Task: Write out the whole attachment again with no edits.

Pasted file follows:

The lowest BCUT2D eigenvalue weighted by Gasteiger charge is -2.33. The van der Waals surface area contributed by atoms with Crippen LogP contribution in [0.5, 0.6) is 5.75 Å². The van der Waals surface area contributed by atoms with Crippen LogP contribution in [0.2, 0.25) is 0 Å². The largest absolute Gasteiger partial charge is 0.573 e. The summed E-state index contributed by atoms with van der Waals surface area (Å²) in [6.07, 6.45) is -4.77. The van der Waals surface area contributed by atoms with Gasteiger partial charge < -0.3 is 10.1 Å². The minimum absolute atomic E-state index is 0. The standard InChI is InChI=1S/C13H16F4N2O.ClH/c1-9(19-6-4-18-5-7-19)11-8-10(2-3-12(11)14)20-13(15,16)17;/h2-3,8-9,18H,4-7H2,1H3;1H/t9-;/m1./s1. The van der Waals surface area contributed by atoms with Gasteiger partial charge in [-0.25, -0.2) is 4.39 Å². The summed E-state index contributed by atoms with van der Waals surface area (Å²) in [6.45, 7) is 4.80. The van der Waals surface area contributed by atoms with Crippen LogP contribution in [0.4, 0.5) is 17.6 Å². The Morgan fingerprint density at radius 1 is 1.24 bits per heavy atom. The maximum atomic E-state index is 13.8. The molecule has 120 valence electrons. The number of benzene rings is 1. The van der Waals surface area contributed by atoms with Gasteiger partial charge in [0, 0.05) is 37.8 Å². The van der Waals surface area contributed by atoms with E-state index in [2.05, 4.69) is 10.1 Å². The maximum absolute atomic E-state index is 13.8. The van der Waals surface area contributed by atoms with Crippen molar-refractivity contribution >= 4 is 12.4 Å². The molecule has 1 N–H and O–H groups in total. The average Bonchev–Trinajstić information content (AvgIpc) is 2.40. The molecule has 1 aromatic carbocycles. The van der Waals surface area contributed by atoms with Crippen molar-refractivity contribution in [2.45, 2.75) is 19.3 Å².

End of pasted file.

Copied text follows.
The lowest BCUT2D eigenvalue weighted by Gasteiger charge is -2.33. The van der Waals surface area contributed by atoms with Crippen LogP contribution in [0.5, 0.6) is 5.75 Å². The van der Waals surface area contributed by atoms with Crippen LogP contribution in [0.2, 0.25) is 0 Å². The largest absolute Gasteiger partial charge is 0.573 e. The summed E-state index contributed by atoms with van der Waals surface area (Å²) in [6.07, 6.45) is -4.77. The van der Waals surface area contributed by atoms with Gasteiger partial charge < -0.3 is 10.1 Å². The minimum absolute atomic E-state index is 0. The standard InChI is InChI=1S/C13H16F4N2O.ClH/c1-9(19-6-4-18-5-7-19)11-8-10(2-3-12(11)14)20-13(15,16)17;/h2-3,8-9,18H,4-7H2,1H3;1H/t9-;/m1./s1. The van der Waals surface area contributed by atoms with Gasteiger partial charge in [-0.25, -0.2) is 4.39 Å². The summed E-state index contributed by atoms with van der Waals surface area (Å²) in [6.45, 7) is 4.80. The van der Waals surface area contributed by atoms with Crippen LogP contribution in [0.4, 0.5) is 17.6 Å². The Morgan fingerprint density at radius 1 is 1.24 bits per heavy atom. The maximum atomic E-state index is 13.8. The molecule has 120 valence electrons. The number of benzene rings is 1. The van der Waals surface area contributed by atoms with Gasteiger partial charge in [0, 0.05) is 37.8 Å². The van der Waals surface area contributed by atoms with E-state index in [2.05, 4.69) is 10.1 Å². The maximum absolute atomic E-state index is 13.8. The van der Waals surface area contributed by atoms with Crippen molar-refractivity contribution >= 4 is 12.4 Å². The molecule has 1 N–H and O–H groups in total. The average Bonchev–Trinajstić information content (AvgIpc) is 2.40. The molecule has 1 aromatic carbocycles. The van der Waals surface area contributed by atoms with Crippen molar-refractivity contribution in [2.45, 2.75) is 19.3 Å².